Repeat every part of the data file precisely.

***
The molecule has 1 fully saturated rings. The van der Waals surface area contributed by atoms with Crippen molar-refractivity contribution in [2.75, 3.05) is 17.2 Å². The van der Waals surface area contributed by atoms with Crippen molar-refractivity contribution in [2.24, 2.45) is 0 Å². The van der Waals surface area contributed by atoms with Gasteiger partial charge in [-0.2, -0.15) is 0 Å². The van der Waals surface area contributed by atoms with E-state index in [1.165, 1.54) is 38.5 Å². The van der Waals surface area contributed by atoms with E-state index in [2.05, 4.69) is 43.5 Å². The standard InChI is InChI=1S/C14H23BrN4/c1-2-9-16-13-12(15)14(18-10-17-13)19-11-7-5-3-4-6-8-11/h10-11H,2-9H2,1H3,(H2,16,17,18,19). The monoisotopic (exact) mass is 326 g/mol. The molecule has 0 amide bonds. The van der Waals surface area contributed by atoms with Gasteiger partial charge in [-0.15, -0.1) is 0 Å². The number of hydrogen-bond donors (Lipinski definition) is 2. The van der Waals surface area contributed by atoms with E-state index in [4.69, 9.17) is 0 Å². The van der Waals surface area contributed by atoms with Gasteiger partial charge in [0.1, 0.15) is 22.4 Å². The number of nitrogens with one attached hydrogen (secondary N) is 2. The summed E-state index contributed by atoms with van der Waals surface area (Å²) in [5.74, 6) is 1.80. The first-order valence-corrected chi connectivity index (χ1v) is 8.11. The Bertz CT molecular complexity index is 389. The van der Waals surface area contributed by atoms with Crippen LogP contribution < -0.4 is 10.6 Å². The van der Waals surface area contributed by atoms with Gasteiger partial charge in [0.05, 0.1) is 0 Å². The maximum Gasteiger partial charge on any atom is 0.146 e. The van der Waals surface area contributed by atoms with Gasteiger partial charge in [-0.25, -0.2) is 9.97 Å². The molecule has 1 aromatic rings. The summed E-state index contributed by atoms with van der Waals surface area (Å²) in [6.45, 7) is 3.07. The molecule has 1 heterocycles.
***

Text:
The molecule has 1 fully saturated rings. The van der Waals surface area contributed by atoms with Crippen molar-refractivity contribution in [2.75, 3.05) is 17.2 Å². The van der Waals surface area contributed by atoms with Crippen molar-refractivity contribution in [2.24, 2.45) is 0 Å². The van der Waals surface area contributed by atoms with Gasteiger partial charge in [-0.2, -0.15) is 0 Å². The van der Waals surface area contributed by atoms with E-state index in [1.165, 1.54) is 38.5 Å². The van der Waals surface area contributed by atoms with E-state index in [2.05, 4.69) is 43.5 Å². The standard InChI is InChI=1S/C14H23BrN4/c1-2-9-16-13-12(15)14(18-10-17-13)19-11-7-5-3-4-6-8-11/h10-11H,2-9H2,1H3,(H2,16,17,18,19). The monoisotopic (exact) mass is 326 g/mol. The molecule has 0 amide bonds. The van der Waals surface area contributed by atoms with Gasteiger partial charge in [-0.15, -0.1) is 0 Å². The number of hydrogen-bond donors (Lipinski definition) is 2. The van der Waals surface area contributed by atoms with E-state index in [4.69, 9.17) is 0 Å². The van der Waals surface area contributed by atoms with Gasteiger partial charge in [0.1, 0.15) is 22.4 Å². The number of nitrogens with one attached hydrogen (secondary N) is 2. The summed E-state index contributed by atoms with van der Waals surface area (Å²) in [5.74, 6) is 1.80. The first-order valence-corrected chi connectivity index (χ1v) is 8.11. The Bertz CT molecular complexity index is 389. The van der Waals surface area contributed by atoms with Crippen LogP contribution < -0.4 is 10.6 Å². The van der Waals surface area contributed by atoms with Gasteiger partial charge in [0.05, 0.1) is 0 Å². The maximum Gasteiger partial charge on any atom is 0.146 e. The van der Waals surface area contributed by atoms with Gasteiger partial charge in [-0.25, -0.2) is 9.97 Å². The molecule has 1 aromatic rings. The summed E-state index contributed by atoms with van der Waals surface area (Å²) in [6.45, 7) is 3.07. The molecule has 1 heterocycles.